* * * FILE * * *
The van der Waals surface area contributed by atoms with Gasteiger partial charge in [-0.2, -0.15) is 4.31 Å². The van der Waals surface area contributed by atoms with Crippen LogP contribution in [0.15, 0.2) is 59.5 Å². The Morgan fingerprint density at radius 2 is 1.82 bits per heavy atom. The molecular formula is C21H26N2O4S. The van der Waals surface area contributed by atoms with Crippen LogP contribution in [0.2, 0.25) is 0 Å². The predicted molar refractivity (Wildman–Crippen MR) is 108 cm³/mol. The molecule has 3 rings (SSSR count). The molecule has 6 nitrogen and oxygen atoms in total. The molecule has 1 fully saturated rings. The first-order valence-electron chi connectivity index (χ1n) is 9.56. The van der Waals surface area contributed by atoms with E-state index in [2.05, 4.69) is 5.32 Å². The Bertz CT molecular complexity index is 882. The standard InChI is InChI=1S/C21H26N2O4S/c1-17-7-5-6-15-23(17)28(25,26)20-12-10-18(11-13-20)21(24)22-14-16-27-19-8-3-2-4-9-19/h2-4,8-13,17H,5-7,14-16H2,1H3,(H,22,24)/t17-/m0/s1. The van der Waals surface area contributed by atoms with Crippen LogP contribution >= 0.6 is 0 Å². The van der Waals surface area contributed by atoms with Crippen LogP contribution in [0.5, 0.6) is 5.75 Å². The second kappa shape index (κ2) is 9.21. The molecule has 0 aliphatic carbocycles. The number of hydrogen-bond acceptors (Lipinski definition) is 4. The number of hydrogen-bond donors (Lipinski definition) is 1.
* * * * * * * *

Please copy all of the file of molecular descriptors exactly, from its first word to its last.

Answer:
The van der Waals surface area contributed by atoms with Gasteiger partial charge in [-0.2, -0.15) is 4.31 Å². The van der Waals surface area contributed by atoms with Crippen LogP contribution in [0.15, 0.2) is 59.5 Å². The Morgan fingerprint density at radius 2 is 1.82 bits per heavy atom. The molecular formula is C21H26N2O4S. The van der Waals surface area contributed by atoms with Crippen LogP contribution in [0.2, 0.25) is 0 Å². The predicted molar refractivity (Wildman–Crippen MR) is 108 cm³/mol. The molecule has 3 rings (SSSR count). The molecule has 6 nitrogen and oxygen atoms in total. The molecule has 1 fully saturated rings. The first-order valence-electron chi connectivity index (χ1n) is 9.56. The van der Waals surface area contributed by atoms with E-state index in [2.05, 4.69) is 5.32 Å². The Bertz CT molecular complexity index is 882. The standard InChI is InChI=1S/C21H26N2O4S/c1-17-7-5-6-15-23(17)28(25,26)20-12-10-18(11-13-20)21(24)22-14-16-27-19-8-3-2-4-9-19/h2-4,8-13,17H,5-7,14-16H2,1H3,(H,22,24)/t17-/m0/s1. The van der Waals surface area contributed by atoms with Crippen LogP contribution >= 0.6 is 0 Å². The van der Waals surface area contributed by atoms with Crippen LogP contribution in [0.5, 0.6) is 5.75 Å². The second kappa shape index (κ2) is 9.21. The molecule has 0 aliphatic carbocycles. The number of hydrogen-bond acceptors (Lipinski definition) is 4. The number of hydrogen-bond donors (Lipinski definition) is 1.